What is Mobility?
Mobility is the ability of a CPA or CPA Firm who has a current/active license from a state that has passed Mobility Legislation, or for a CPA with individual substantial equivalency, to gain a practice privilege in Florida without having to get an addition license in order to serve a client.
How do I know if my state is substantially equivalent?
The list of substantially equivalent states is available below:
CPAs & Mobility – Substantially Equivalent States (Revised August 15, 2014)
Incorporated by Rule 61H1-29.002, Florida Administrative Code
An active licensed CPA in good standing who does not have an office, pursuant to section 473.3141(1)(a), Florida Statutes and defined by Rule 61H1-20.001(8) Florida Administrative Code, could practice in Florida without notification or fee. The following states are considered substantially equivalent:
*These are two-tier states. The first tier is examination; a certificate is issued when an applicant passes the examination, which does not allow the individual to practice as a CPA in their home state nor does it allow the individual to practice in Florida. The second tier is licensure; only those individuals who hold an active license to practice in their home state are eligible to practice in Florida without Florida licensure, pursuant to section 473.3141(1)(a), Florida Statutes.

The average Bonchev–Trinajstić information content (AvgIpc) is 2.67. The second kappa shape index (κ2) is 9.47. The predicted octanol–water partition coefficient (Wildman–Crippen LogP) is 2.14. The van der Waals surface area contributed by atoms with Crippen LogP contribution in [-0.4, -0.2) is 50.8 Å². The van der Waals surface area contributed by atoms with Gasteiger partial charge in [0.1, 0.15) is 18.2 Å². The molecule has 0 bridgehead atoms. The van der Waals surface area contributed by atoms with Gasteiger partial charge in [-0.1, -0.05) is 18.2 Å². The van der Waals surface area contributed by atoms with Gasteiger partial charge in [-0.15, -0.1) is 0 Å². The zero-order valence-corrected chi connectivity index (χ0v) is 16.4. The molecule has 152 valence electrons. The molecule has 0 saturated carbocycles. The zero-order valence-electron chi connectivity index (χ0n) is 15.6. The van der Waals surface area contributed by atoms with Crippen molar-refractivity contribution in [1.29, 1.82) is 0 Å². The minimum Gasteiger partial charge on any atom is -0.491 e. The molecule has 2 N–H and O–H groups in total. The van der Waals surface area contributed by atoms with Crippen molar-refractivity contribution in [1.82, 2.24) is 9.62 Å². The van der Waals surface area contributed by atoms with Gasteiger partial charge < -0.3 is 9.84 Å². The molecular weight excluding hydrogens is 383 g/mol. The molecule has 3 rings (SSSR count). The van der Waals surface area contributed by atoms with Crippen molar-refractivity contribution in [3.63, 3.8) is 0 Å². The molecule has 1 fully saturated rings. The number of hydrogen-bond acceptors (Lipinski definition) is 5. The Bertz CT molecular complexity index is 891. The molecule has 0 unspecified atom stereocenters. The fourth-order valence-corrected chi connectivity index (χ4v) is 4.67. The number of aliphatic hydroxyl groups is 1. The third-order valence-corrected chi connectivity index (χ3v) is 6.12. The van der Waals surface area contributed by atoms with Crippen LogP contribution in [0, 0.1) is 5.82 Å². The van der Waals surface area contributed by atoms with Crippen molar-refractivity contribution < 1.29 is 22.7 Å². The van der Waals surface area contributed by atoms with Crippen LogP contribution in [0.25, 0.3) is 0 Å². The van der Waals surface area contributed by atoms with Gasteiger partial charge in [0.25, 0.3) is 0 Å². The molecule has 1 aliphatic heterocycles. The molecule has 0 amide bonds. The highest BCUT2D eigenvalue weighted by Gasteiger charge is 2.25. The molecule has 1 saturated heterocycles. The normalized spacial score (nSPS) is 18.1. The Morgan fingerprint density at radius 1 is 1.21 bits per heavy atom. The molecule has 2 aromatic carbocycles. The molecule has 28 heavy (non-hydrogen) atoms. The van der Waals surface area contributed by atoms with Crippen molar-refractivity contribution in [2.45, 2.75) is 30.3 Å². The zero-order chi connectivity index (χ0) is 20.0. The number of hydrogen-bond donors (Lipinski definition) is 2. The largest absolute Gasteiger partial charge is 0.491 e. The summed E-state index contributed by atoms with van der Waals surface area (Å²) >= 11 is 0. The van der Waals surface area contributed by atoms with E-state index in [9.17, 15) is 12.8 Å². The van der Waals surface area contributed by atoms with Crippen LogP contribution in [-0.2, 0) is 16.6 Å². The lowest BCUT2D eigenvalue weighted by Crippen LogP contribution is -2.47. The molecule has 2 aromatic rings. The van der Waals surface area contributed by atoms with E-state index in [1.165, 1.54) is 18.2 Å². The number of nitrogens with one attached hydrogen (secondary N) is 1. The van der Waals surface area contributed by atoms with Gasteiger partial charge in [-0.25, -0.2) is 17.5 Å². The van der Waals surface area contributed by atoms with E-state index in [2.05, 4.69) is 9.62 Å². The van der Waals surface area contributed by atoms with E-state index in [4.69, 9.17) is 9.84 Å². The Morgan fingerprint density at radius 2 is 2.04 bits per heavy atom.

The following jurisdiction has been found to not be substantially equivalent and individuals would need to obtain verification from the Florida Board pursuant to section 473.3141(1)(b), Florida Statutes that their personal qualifications are substantially equivalent to the certificate required in Section 5 of the Uniform Accountancy Act in the issuance of licenses.
If my state of licensure has Mobility of if the Florida Board of Accountancy determines that I meet the Mobility criteria set forth in section 5 of the Uniform Accountancy Act, is there any circumstance that would still require me to get a license?
Yes. An individual may only perform the services outlines in s. 473.302(8)(a), F.S. through a license firm.
Can I gain a practice privilege in Florida if my state of licensure has not passed Mobility?
Yes. If the Florida Board of Accountancy determines that an out of state licensee meets the substantially equivalent standards outlined in section 5 of the Uniform Accountancy Act (meets the 150 hours of education, has a conferred bachelor’s degree or higher, passed the CPA exam, and has one year of qualified work experience), then an individual can gain the same Mobility practice privilege in Florida as if the state of licensure had passed Mobility. References: